While it is hardly comparable to a tortured political prisoner or an abused child slave, that argument might elicit more sympathy if Stansted expansion did not rely in large part, on the compulsory purchase of 73 homes. Uttlesford will also loose 13 listed buildings, and although BAA has promised to dismantle and rebuild 10, these historic properties will never be the same.

If BAA is prepared to put aside the property rights of others in such a way, it can hardly protest about the Competition Commission's "violation".

24 January 2009


Michael Peel, Legal Correspondent - Financial Times - 15 January 2009

BAA, the embattled airports operator, could be headed for a courtroom showdown with competition investigators after it claimed that plans to break it up would breach human rights law.

The company, which owns seven airports in the UK, said Competition Commission proposals to make it sell Gatwick, Stansted and Edinburgh airports to smash its market dominance broke European laws against property seizure.

BAA's challenge, contained in evidence published yesterday in the commission's airports probe, could evolve into a key test of the watchdog's authority and could buy the company time as it tries to avoid a fire sale of key assets.

BAA said the commission's proposed break-up would be a "serious interference" with its property rights under the European Convention on Human Rights. The company, which was making its formal response to commission plans floated last month, said the watchdog had failed to do any proper analysis of the proportionality of its plan, particularly over the sale of Stansted.

The claims open a new front in BAA's long-running and increasingly bitter battle with the commission, which has been probing the company for almost two years and is due to issue its final orders against it by March.

The property seizure allegation could pave the way for BAA to bring a novel action in the High Court in London, which this week began hearing a case brought on similar grounds by shareholders in the failed bank Northern Rock.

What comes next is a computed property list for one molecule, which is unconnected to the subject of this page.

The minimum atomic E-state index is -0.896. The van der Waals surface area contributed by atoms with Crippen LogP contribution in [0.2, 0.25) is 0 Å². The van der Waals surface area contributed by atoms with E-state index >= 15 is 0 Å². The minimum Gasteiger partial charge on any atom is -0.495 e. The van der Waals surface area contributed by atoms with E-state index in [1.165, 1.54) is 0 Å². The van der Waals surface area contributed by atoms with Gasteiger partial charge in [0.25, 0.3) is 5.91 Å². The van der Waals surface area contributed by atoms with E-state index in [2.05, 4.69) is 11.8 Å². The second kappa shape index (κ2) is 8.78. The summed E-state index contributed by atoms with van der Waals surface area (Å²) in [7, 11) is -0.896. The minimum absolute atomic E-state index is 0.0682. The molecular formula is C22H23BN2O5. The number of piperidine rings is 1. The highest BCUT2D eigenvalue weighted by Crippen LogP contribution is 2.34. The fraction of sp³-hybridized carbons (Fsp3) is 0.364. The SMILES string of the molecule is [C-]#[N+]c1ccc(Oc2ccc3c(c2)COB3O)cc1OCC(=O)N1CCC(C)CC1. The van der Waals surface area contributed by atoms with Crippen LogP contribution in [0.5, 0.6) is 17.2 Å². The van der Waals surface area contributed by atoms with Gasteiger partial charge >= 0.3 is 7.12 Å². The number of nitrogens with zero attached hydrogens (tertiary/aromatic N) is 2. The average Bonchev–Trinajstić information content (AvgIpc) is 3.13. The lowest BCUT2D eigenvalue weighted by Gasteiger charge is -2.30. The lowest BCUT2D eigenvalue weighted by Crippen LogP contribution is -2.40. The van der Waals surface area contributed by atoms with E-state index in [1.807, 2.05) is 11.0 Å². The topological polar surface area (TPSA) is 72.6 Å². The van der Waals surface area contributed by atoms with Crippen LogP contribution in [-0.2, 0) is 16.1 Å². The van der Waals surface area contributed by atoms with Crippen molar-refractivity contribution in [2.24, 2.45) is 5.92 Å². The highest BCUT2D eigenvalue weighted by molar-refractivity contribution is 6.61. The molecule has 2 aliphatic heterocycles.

BAA's stinging 44-page response to the commission says the company will fight the results of an investigation it calls "fundamentally flawed", particularly over the conclusion that the company is unacceptably dominant in the south-east of England and Scotland.

BAA, which has started an auction for Gatwick, says the commission would be acting outside its powers by trying to dictate who the airports' new owners should be and how they should manage the assets.

The watchdog stood firm last month on an earlier plan to make BAA - a subsidiary of Ferrovial, the Spanish construction and infrastructure group - sell Gatwick, Stansted and Edinburgh because its nearmonopoly in those regions was harming airline and passenger interests. The company enjoys 84 per cent of passenger traffic in Scotland and 90 per cent in the south-east of England, according to the commission.

The possible High Court challenge suggested by BAA's latest warning could be a way for the company to win some legal breathing space, by temporarily bypassing the special tribunal that judges appeals against the competition watchdog's rulings. Lawyers say the tribunal is an uncertain place for companies to bring appeals, as it has never overturned a verdict against a leading multinational.

Many legal observers see the break-up of BAA as inevitable, given the high level of dominance of the airports industry it has enjoyed since privatisation.

The commission declined to comment on BAA's submission.

24 January 2009


Sinead Holland - Herts & Esex Observer - 19 January 2009